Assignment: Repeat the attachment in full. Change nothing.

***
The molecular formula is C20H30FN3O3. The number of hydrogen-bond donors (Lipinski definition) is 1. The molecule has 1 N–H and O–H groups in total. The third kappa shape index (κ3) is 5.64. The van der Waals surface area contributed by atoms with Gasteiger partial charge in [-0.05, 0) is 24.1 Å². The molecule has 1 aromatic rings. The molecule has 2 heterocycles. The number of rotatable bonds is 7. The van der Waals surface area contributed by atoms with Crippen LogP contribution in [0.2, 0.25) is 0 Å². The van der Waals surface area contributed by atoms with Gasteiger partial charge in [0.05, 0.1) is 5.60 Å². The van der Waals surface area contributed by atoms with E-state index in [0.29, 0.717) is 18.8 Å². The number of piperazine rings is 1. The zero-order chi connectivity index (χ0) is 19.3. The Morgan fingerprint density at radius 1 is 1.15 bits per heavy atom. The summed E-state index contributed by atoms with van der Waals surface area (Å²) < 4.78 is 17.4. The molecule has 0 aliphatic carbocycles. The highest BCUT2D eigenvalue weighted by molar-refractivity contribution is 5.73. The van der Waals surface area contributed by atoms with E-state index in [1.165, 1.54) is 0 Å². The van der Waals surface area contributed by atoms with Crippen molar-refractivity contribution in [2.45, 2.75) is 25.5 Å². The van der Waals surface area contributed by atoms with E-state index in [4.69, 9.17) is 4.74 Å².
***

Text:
The molecular formula is C20H30FN3O3. The number of hydrogen-bond donors (Lipinski definition) is 1. The molecule has 1 N–H and O–H groups in total. The third kappa shape index (κ3) is 5.64. The van der Waals surface area contributed by atoms with Gasteiger partial charge in [-0.05, 0) is 24.1 Å². The molecule has 1 aromatic rings. The molecule has 2 heterocycles. The number of rotatable bonds is 7. The van der Waals surface area contributed by atoms with Crippen LogP contribution in [0.2, 0.25) is 0 Å². The van der Waals surface area contributed by atoms with Gasteiger partial charge in [0.05, 0.1) is 5.60 Å². The van der Waals surface area contributed by atoms with E-state index in [0.29, 0.717) is 18.8 Å². The number of piperazine rings is 1. The zero-order chi connectivity index (χ0) is 19.3. The Morgan fingerprint density at radius 1 is 1.15 bits per heavy atom. The summed E-state index contributed by atoms with van der Waals surface area (Å²) < 4.78 is 17.4. The molecule has 0 aliphatic carbocycles. The highest BCUT2D eigenvalue weighted by molar-refractivity contribution is 5.73. The van der Waals surface area contributed by atoms with E-state index in [1.165, 1.54) is 0 Å². The van der Waals surface area contributed by atoms with Crippen molar-refractivity contribution in [2.45, 2.75) is 25.5 Å². The van der Waals surface area contributed by atoms with E-state index in [4.69, 9.17) is 4.74 Å².